PITTSBURGH – Tyler Seguin didn’t play in the first two rounds of the 2011 postseason before coming alive in the Eastern Conference finals, and the Bruins have to hope history will repeat itself. It has so far, as there hasn’t been that much proof that Seguin has played the first two rounds this year.
You can like that Seguin is on the third line or you can wish he were back with Patrice Bergeron and Brad Marchand. Wherever he plays, he needs to start scoring. With points in his last two games, the B’s can only hope that he’s turning a corner just in time for what could be the toughest series they’ll play.
This series is going to feature a lot of scoring from the Penguins. No, they might not light up the B’s for five goals a night, but conservatively speaking you have to allow for the possibility of Pittsburgh netting three a game (in the regular season, they scored three, two and three goals in their three meetings against the B’s, but that was all without Evgeni Malkin). The Bruins don’t just need to slow down Pittsburgh’s offense; they need to outproduce it. That means they can’t afford to go another series with their most talented scorer doing zip.
Through 12 playoff games, Seguin, who finished second on the team in the regular season with 16 goals, has scored once. And it’s not like he’s been a selfless playmaker, as he has only three assists for a total of four points.
That lack of production won’t fly if the Bruins want to get past the Penguins. Seguin turned it on early in the Eastern Conference finals (his first career playoff exposure), scoring three goals in his first two games before coming back to earth and playing sparingly through the rest of Boston’s Cup run (just one assist and no goals in the 11 games that followed his two-goal, four-point Game 2 performance), so the Bruins will look for him not just to repeat past conference finals success but to exceed it.
One of the major differences between the Bruins and Penguins right now is that the Bruins have gotten to this point without getting the most from some of their top scorers (Seguin and, to an extent, Marchand), while the Penguins are firing on all cylinders. The Bruins will need their best players at their best unless they want to lose in a short series.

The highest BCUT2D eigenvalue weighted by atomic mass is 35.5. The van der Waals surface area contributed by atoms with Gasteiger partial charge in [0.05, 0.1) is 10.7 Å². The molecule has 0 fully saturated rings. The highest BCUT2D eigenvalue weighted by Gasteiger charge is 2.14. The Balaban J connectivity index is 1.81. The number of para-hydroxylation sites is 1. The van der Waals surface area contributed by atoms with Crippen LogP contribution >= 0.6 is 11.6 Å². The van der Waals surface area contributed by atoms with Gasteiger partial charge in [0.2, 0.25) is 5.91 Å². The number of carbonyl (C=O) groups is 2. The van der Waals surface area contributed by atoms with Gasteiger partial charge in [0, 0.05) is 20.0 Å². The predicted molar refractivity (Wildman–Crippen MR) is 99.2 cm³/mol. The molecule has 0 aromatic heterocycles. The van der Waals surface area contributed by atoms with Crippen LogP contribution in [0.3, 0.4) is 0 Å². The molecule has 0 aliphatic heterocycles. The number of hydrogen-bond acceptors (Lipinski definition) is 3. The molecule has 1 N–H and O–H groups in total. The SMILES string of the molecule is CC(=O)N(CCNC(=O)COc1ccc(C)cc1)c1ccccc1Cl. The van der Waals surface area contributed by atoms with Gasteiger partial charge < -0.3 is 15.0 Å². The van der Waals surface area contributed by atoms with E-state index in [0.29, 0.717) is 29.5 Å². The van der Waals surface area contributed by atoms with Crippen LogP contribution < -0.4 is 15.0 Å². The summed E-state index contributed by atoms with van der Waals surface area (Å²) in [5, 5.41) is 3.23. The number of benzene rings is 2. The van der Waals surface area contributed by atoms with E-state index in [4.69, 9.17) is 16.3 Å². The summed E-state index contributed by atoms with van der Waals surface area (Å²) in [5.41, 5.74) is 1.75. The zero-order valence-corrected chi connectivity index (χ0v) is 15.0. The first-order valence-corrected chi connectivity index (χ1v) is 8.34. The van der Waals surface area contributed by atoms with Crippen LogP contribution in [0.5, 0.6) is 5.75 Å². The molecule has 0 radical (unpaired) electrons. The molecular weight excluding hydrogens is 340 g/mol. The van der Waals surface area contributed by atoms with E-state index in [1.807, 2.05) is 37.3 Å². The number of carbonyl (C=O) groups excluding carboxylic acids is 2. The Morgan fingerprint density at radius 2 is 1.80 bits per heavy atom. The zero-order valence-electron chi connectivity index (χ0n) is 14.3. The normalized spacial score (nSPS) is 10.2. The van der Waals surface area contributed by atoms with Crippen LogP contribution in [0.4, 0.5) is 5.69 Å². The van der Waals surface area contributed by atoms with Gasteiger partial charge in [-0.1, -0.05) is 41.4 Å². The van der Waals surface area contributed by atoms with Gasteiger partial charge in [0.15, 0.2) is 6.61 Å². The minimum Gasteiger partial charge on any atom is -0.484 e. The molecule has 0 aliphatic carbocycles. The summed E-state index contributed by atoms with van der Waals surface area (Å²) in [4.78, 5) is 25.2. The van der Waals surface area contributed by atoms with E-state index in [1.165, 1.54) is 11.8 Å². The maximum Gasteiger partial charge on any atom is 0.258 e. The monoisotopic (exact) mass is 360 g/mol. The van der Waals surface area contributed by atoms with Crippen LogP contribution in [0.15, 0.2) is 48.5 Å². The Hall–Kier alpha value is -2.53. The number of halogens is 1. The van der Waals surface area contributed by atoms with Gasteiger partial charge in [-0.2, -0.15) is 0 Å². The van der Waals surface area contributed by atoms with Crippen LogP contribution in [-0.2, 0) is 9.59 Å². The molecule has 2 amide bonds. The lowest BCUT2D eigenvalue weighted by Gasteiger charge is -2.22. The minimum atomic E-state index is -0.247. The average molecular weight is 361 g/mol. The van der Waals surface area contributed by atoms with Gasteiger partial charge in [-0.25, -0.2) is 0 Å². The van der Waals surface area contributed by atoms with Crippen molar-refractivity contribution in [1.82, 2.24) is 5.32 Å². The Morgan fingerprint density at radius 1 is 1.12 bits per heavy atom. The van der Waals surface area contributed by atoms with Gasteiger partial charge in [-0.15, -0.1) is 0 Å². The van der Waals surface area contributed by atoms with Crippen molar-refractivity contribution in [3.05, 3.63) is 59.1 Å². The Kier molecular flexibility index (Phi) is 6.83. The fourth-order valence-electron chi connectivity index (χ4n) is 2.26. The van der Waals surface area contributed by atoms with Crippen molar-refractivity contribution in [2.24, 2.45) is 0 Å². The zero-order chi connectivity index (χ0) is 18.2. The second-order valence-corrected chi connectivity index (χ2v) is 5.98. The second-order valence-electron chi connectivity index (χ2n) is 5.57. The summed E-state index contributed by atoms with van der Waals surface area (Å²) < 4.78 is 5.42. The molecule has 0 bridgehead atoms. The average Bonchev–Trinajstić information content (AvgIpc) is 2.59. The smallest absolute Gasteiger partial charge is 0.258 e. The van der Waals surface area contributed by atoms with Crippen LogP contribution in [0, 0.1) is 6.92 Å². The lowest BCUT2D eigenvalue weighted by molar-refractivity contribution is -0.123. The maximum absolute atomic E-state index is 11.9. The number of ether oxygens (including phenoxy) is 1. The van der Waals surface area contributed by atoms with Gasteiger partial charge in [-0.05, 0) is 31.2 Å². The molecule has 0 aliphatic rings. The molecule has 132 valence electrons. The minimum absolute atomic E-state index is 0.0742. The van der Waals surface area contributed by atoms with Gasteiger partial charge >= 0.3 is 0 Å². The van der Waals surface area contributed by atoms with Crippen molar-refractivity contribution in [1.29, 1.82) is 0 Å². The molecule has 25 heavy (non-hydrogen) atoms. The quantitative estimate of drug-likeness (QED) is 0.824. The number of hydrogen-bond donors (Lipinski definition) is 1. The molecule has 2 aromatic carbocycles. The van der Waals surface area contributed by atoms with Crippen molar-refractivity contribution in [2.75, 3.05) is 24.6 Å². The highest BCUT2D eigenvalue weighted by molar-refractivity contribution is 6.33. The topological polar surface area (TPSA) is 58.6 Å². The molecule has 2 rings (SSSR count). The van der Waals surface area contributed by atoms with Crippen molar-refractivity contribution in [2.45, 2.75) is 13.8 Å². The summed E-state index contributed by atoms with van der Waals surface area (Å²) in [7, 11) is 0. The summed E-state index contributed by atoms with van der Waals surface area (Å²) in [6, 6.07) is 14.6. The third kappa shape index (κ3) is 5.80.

Consider this: The Penguins’ top four goal-scorers in the regular season were Chris Kunitz, James Neal, Pascal Dupuis and Sidney Crosby. Those players make up the Penguins’ top-four goal-scorers this postseason, with Evgeni Malkin and Jarome Iginla also tied with Kunitz for fourth on the team with four goals.
Translation: The guys whom the Penguins expect to score have been scoring this postseason. There’s been no issue there.
The top three goal-scorers for the Bruins in the regular season were Marchand (18), Seguin (16) and Nathan Horton (13), while David Krejci, Patrice Bergeron and Daniel Paille all had 10 goals. Krejci and Horton have held up their end of the bargain with five goals apiece, while Torey Krug and Johnny Boychuk round out the top four with four goals apiece (with Krug's stats more impressive than anyone's given that they've been achieved in just five games).
Marchand being tied for eighth with two goals isn't a great look, but at least one of them was a game-winner in overtime. Seguin's one goal puts him in a tie for 10th on the Bruins.
Here’s the difference between Marchand and Seguin though: If Marchand isn’t scoring, there’s more he can be doing. He’s a good two-way player. He kills penalties. Seguin is among the most gifted at what he does, and that’s score. When he isn’t scoring, he isn’t very effective.
After going without a goal in the first 10 games this postseason, Seguin finally netted his first tally of the playoffs when he gave the Bruins the lead back in the third period of Game 4 against the Rangers. He then set up Krug’s power-play goal in Game 5, so there are at least a couple of bright spots from which he can build.
“I think Tyler’s been fine,” Claude Julien said Wednesday. “If anything, he’s competed a lot harder. He’s battling, he’s in there. I think on the power play he’s made some good plays and he’s done a good job. I think right now, to me, that line in the last two games were better. They’re kind of, I think, getting to know each other a little bit better and finding each other on the ice a little bit easier.”
It looks for now as though Seguin will stay on that third line with Chris Kelly and Rich Peverley. If Julien wants to give the team a bit of a spark (or if he feels Jaromir Jagr can’t keep up with the Crosby line), that could change. What’s most important is that those numbers from Seguin change. Against a team that can score as much as Pittsburgh, his offense is nothing short of essential.